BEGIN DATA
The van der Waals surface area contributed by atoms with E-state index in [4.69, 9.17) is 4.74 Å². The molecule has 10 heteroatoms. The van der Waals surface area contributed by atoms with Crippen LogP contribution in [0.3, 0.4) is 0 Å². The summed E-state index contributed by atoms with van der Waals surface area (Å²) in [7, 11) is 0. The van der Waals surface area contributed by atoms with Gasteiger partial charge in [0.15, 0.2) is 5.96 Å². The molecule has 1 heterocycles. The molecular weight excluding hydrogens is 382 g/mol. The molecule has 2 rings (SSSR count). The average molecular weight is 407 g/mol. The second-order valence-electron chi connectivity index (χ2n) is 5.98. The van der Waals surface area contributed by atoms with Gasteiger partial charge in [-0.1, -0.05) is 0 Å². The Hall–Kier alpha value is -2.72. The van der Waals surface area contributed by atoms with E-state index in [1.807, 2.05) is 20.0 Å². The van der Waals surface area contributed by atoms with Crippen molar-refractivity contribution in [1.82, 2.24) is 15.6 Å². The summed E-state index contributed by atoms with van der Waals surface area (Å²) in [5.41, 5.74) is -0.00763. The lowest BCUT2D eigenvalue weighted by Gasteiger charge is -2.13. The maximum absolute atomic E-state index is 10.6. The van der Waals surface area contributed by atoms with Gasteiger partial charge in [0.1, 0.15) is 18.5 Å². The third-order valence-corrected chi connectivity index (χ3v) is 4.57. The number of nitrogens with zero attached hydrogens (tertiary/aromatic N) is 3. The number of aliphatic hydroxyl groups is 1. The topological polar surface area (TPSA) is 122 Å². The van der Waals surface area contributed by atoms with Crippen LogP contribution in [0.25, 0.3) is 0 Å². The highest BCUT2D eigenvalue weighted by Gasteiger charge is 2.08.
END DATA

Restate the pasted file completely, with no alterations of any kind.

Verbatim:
The van der Waals surface area contributed by atoms with E-state index in [4.69, 9.17) is 4.74 Å². The molecule has 10 heteroatoms. The van der Waals surface area contributed by atoms with Crippen LogP contribution in [0.3, 0.4) is 0 Å². The summed E-state index contributed by atoms with van der Waals surface area (Å²) in [7, 11) is 0. The van der Waals surface area contributed by atoms with Gasteiger partial charge in [0.15, 0.2) is 5.96 Å². The molecule has 1 heterocycles. The molecular weight excluding hydrogens is 382 g/mol. The molecule has 2 rings (SSSR count). The average molecular weight is 407 g/mol. The second-order valence-electron chi connectivity index (χ2n) is 5.98. The van der Waals surface area contributed by atoms with Gasteiger partial charge in [-0.1, -0.05) is 0 Å². The Hall–Kier alpha value is -2.72. The van der Waals surface area contributed by atoms with E-state index in [1.807, 2.05) is 20.0 Å². The van der Waals surface area contributed by atoms with Crippen molar-refractivity contribution in [1.82, 2.24) is 15.6 Å². The summed E-state index contributed by atoms with van der Waals surface area (Å²) in [5.41, 5.74) is -0.00763. The lowest BCUT2D eigenvalue weighted by Gasteiger charge is -2.13. The maximum absolute atomic E-state index is 10.6. The van der Waals surface area contributed by atoms with Gasteiger partial charge in [0.1, 0.15) is 18.5 Å². The third-order valence-corrected chi connectivity index (χ3v) is 4.57. The number of nitrogens with zero attached hydrogens (tertiary/aromatic N) is 3. The number of aliphatic hydroxyl groups is 1. The topological polar surface area (TPSA) is 122 Å². The van der Waals surface area contributed by atoms with Crippen LogP contribution in [0.25, 0.3) is 0 Å². The highest BCUT2D eigenvalue weighted by Gasteiger charge is 2.08.